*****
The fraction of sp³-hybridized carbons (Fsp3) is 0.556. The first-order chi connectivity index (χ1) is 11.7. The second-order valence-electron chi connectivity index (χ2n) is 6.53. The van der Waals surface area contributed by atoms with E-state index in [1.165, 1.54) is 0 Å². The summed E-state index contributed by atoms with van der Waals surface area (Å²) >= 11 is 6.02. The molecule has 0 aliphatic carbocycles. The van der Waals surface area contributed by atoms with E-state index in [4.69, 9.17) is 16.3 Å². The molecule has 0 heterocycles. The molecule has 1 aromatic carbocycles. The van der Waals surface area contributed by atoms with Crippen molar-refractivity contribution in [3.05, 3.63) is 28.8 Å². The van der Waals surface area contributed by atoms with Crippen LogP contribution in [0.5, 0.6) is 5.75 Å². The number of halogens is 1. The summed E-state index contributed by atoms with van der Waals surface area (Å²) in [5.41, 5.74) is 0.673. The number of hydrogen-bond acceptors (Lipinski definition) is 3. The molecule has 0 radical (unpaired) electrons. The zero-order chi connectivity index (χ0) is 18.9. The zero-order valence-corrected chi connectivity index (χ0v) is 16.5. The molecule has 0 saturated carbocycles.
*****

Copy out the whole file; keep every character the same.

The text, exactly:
The fraction of sp³-hybridized carbons (Fsp3) is 0.556. The first-order chi connectivity index (χ1) is 11.7. The second-order valence-electron chi connectivity index (χ2n) is 6.53. The van der Waals surface area contributed by atoms with E-state index in [1.165, 1.54) is 0 Å². The summed E-state index contributed by atoms with van der Waals surface area (Å²) >= 11 is 6.02. The molecule has 0 aliphatic carbocycles. The van der Waals surface area contributed by atoms with E-state index in [4.69, 9.17) is 16.3 Å². The molecule has 0 heterocycles. The molecule has 1 aromatic carbocycles. The van der Waals surface area contributed by atoms with Crippen molar-refractivity contribution in [3.05, 3.63) is 28.8 Å². The van der Waals surface area contributed by atoms with Crippen LogP contribution in [0.5, 0.6) is 5.75 Å². The number of halogens is 1. The summed E-state index contributed by atoms with van der Waals surface area (Å²) in [5.41, 5.74) is 0.673. The number of hydrogen-bond acceptors (Lipinski definition) is 3. The molecule has 0 radical (unpaired) electrons. The zero-order chi connectivity index (χ0) is 18.9. The zero-order valence-corrected chi connectivity index (χ0v) is 16.5. The molecule has 0 saturated carbocycles.